Street drug dealers have used the same formula for years to push their product. They meet and sometimes befriend their target prospects. They offer them drugs for free or at a low price. They wait for their trap to spring — for the target to get hooked on the stuff. The end result is the perfect customer — one who will pay anything, or do anything, for their next hit.
Of course, this kind of marketing strategy isn’t high-toned enough to be covered in the Wall Street Journal — unless, that is, you’re Big Pharma pushing legal drugs.
According to the Journal:
Cephalon Inc. (CEPH) has launched a campaign to switch users of its best-selling drug, the stimulant Provigil, to a newer drug with longer patent protection, enticing patients with prescription co-pay assistance…
Nuvigil is chemically similar to Provigil, but Cephalon says its effects are longer-lasting than Provigil. The drugs weren’t tested head-to-head in clinical efficacy trials, but Cephalon says the drugs were compared in terms of concentrations in plasma.
From a business perspective, Nuvigil also has the benefit of patent protection through 2023. Provigil, approved in the U.S. in 1998, is due to face generic competition in the U.S. in 2012 under patent-litigation settlements Cephalon has reached with generics manufacturers. ..
Cephalon’s strategy is to switch as many Provigil patients to Nuvigil as possible to the mute the impact of Provigil’s loss of market exclusivity.
The Journal adds that as part of its strategy, Cephalon has more than doubled the price of Provigil, so that now (with discounts and promotions) Nuvigil is cheaper.
Do you see what’s happening here? Let me break it down for you by way of analogy — in street terms.
A drug dealer — we’ll call him “MC Ceph” — has made a mint selling crack on his street corner. But now pimps like Rite-A, Wal-M and CVS-Dog are close to gaining access to a cheaper supplier and are planning to undercut MC Ceph’s price dramatically.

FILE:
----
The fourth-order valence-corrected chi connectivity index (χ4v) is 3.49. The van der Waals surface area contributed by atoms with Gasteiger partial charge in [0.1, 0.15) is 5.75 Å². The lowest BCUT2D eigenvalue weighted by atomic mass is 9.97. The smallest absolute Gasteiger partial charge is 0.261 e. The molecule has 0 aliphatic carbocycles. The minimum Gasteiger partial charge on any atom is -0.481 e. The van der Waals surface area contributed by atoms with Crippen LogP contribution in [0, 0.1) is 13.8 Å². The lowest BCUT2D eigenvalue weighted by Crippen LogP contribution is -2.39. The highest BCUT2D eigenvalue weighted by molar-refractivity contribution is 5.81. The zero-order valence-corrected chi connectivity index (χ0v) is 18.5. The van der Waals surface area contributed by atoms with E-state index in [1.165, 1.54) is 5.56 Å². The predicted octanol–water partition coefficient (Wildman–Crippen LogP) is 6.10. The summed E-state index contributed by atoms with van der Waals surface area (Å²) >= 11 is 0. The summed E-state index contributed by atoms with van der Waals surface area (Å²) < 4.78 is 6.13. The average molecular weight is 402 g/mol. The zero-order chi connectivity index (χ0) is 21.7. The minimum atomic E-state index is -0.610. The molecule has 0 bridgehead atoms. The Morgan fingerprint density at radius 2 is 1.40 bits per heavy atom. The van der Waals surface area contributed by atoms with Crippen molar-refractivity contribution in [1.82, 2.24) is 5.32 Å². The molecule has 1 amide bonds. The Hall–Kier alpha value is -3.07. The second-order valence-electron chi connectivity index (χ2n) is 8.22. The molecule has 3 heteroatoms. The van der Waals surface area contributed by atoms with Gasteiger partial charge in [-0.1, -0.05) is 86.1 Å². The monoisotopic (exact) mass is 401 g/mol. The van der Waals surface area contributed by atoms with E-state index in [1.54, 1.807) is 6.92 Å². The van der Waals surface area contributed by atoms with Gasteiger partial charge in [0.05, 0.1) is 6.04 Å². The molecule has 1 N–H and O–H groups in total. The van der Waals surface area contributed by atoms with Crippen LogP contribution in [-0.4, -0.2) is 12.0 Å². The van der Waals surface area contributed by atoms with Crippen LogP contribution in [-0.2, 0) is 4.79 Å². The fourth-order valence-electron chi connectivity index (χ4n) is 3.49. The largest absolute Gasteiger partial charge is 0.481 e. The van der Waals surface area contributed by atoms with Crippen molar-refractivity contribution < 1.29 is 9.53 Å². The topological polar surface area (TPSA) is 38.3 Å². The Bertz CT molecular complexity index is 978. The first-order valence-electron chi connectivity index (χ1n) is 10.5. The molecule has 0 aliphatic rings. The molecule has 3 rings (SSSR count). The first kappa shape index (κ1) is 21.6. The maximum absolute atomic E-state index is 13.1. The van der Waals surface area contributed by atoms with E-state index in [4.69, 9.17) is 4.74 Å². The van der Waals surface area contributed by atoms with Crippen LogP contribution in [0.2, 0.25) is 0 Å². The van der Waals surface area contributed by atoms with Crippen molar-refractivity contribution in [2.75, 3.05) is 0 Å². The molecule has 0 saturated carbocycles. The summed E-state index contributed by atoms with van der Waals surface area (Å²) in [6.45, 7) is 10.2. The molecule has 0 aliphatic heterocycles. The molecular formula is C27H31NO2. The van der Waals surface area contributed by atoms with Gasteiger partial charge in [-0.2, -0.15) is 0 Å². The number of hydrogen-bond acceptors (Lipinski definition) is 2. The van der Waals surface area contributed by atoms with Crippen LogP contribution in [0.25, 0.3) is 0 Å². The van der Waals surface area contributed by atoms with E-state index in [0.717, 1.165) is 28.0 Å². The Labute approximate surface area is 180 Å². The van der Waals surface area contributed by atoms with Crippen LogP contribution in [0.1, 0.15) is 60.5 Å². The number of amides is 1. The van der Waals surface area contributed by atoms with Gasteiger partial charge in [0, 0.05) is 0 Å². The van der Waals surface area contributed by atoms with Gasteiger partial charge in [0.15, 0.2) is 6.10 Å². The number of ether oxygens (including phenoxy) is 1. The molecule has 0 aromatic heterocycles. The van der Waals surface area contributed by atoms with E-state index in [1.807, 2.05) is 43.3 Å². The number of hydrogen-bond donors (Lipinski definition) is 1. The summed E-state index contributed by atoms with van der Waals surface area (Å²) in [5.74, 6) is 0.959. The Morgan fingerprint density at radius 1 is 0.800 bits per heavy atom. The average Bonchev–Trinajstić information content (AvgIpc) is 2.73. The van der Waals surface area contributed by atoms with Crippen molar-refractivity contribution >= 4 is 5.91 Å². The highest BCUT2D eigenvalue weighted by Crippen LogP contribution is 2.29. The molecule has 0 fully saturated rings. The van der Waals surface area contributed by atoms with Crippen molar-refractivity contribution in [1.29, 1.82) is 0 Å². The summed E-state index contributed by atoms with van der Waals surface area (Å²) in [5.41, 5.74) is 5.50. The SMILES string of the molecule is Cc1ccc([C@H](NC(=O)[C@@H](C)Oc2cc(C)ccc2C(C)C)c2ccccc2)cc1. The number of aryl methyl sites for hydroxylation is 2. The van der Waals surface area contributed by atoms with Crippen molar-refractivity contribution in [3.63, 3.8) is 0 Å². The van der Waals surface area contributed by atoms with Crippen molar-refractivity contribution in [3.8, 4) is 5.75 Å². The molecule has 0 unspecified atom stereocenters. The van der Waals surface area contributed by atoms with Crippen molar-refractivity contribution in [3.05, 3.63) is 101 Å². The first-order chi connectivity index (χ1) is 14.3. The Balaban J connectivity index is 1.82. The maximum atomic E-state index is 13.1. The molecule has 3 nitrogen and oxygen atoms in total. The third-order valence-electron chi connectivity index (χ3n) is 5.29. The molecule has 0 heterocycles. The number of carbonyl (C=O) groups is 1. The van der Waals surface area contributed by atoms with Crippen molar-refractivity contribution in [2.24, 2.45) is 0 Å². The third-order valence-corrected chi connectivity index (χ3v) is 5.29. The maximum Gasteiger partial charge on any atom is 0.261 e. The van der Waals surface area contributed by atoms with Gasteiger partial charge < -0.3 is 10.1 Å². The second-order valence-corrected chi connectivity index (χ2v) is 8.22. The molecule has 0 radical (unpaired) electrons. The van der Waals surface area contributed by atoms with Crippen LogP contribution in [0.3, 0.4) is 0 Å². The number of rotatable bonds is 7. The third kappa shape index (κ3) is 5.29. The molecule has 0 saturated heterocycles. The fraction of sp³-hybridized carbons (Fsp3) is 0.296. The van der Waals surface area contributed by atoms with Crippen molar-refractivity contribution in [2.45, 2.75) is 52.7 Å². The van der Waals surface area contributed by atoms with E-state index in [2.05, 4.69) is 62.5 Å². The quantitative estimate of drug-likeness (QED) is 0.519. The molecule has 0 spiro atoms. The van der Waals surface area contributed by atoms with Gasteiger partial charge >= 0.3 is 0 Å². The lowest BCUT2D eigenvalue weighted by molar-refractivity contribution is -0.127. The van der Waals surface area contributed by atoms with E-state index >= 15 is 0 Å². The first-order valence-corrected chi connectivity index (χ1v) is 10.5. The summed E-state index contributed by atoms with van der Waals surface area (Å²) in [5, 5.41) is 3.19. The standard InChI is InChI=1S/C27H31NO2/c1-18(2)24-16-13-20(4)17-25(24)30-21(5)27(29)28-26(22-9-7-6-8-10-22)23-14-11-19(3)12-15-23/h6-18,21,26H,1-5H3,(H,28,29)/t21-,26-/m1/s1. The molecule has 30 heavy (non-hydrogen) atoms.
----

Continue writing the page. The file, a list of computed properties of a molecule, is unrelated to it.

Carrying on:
Wal-M is even talking about selling a 30-day supply for just $4.
MC Ceph would no longer be able to live large if this happened. He would have to settle for living medium-sized.
And how would it look to the Street if he didn’t keep increasing his revenues every quarter?
Now, MC Ceph is not the gat-toting type (he’s actually kind of a wimp), so he has to win this game with his wits. Fortunately for him, he figures out just the way to do it.
He decides to jack up the price he charges for crack while he still has no competition. After all, what choice do his crackhead customers have? He’s got a monopoly in the neighborhood.
Then, he’s going to start selling something he calls “nu-crack.” It’s really the same drug he’s always been selling; he’s just “cutting” it with different additives that change the texture and color of the drug.
He offers “nu-crack” for free or super-cheap at first — until his customer base gets hooked on it and is asking for “nu-crack” instead of old crack.
When the low-cost crack dealers arrive on the next corner, MC Ceph will have already converted his customer base — so he keeps his monopoly and his high margins.
There’s a risk in MC Ceph’s plan, of course. You see, “nu-crack” really isn’t much different from old crack, and if MC Ceph’s customers ever figure that out, they’ll be off to Wal-M — and he’ll be out of business.
And so it with Cephalon. Provigil is essentially the same drug as Nuvigil. Nuvigil was only created for marketing purposes, to retain Cephalon’s monopoly and its profits.
And so it goes — on the back streets, and on Wall Street.
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